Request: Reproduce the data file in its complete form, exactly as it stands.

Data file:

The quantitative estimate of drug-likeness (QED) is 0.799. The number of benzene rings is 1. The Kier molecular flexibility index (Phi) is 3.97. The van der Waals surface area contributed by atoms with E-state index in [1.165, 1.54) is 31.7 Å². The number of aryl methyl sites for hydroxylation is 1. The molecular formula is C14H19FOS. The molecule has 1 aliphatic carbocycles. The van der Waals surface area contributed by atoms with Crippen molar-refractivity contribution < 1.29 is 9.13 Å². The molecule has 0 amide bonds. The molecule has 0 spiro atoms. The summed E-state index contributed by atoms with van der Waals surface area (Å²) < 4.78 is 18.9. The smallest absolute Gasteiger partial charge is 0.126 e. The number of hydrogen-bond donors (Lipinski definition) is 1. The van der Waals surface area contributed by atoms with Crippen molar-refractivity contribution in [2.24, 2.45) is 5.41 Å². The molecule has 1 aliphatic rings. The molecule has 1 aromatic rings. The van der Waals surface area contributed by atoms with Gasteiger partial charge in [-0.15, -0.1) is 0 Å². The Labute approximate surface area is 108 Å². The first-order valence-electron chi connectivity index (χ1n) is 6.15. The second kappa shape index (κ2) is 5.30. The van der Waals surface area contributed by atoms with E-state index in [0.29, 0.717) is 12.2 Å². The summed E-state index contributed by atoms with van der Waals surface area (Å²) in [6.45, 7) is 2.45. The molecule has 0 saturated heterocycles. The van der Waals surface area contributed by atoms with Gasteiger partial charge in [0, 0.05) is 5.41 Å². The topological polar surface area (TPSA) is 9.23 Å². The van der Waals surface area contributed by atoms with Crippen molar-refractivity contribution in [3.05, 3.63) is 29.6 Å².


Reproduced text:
The quantitative estimate of drug-likeness (QED) is 0.799. The number of benzene rings is 1. The Kier molecular flexibility index (Phi) is 3.97. The van der Waals surface area contributed by atoms with E-state index in [1.165, 1.54) is 31.7 Å². The number of aryl methyl sites for hydroxylation is 1. The molecular formula is C14H19FOS. The molecule has 1 aliphatic carbocycles. The van der Waals surface area contributed by atoms with Crippen molar-refractivity contribution < 1.29 is 9.13 Å². The molecule has 0 amide bonds. The molecule has 0 spiro atoms. The summed E-state index contributed by atoms with van der Waals surface area (Å²) < 4.78 is 18.9. The smallest absolute Gasteiger partial charge is 0.126 e. The number of hydrogen-bond donors (Lipinski definition) is 1. The van der Waals surface area contributed by atoms with Crippen molar-refractivity contribution in [2.24, 2.45) is 5.41 Å². The molecule has 1 aliphatic rings. The molecule has 1 aromatic rings. The van der Waals surface area contributed by atoms with Gasteiger partial charge in [-0.15, -0.1) is 0 Å². The Labute approximate surface area is 108 Å². The first-order valence-electron chi connectivity index (χ1n) is 6.15. The second kappa shape index (κ2) is 5.30. The van der Waals surface area contributed by atoms with E-state index in [0.29, 0.717) is 12.2 Å². The summed E-state index contributed by atoms with van der Waals surface area (Å²) in [6.45, 7) is 2.45. The molecule has 0 saturated heterocycles. The van der Waals surface area contributed by atoms with Gasteiger partial charge in [0, 0.05) is 5.41 Å². The topological polar surface area (TPSA) is 9.23 Å². The van der Waals surface area contributed by atoms with Crippen molar-refractivity contribution in [3.05, 3.63) is 29.6 Å².